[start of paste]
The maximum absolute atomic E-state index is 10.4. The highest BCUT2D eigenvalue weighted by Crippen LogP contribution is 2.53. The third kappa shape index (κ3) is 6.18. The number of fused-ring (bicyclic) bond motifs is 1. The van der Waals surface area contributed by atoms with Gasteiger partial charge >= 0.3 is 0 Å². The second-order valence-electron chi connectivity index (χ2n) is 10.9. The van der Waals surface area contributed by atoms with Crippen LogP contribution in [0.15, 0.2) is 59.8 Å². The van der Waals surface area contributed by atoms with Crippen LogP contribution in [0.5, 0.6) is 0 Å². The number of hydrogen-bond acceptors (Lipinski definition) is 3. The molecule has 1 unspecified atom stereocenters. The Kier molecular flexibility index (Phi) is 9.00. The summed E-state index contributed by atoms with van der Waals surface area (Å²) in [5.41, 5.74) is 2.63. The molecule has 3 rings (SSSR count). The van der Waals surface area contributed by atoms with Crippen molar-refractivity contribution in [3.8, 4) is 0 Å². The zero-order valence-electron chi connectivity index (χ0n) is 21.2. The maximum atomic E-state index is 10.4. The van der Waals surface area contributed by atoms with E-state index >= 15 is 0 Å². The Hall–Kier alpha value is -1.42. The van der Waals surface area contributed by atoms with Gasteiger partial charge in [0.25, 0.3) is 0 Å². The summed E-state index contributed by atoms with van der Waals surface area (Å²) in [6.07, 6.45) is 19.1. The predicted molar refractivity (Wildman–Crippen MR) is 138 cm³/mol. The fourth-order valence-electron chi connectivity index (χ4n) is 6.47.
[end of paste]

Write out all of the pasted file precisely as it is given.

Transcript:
The maximum absolute atomic E-state index is 10.4. The highest BCUT2D eigenvalue weighted by Crippen LogP contribution is 2.53. The third kappa shape index (κ3) is 6.18. The number of fused-ring (bicyclic) bond motifs is 1. The van der Waals surface area contributed by atoms with Gasteiger partial charge >= 0.3 is 0 Å². The second-order valence-electron chi connectivity index (χ2n) is 10.9. The van der Waals surface area contributed by atoms with Crippen LogP contribution in [0.15, 0.2) is 59.8 Å². The van der Waals surface area contributed by atoms with Crippen LogP contribution in [0.5, 0.6) is 0 Å². The number of hydrogen-bond acceptors (Lipinski definition) is 3. The molecule has 1 unspecified atom stereocenters. The Kier molecular flexibility index (Phi) is 9.00. The summed E-state index contributed by atoms with van der Waals surface area (Å²) in [5.41, 5.74) is 2.63. The molecule has 3 rings (SSSR count). The van der Waals surface area contributed by atoms with Crippen molar-refractivity contribution in [3.8, 4) is 0 Å². The zero-order valence-electron chi connectivity index (χ0n) is 21.2. The maximum atomic E-state index is 10.4. The van der Waals surface area contributed by atoms with E-state index >= 15 is 0 Å². The Hall–Kier alpha value is -1.42. The van der Waals surface area contributed by atoms with Gasteiger partial charge in [0.25, 0.3) is 0 Å². The summed E-state index contributed by atoms with van der Waals surface area (Å²) in [6.07, 6.45) is 19.1. The predicted molar refractivity (Wildman–Crippen MR) is 138 cm³/mol. The fourth-order valence-electron chi connectivity index (χ4n) is 6.47.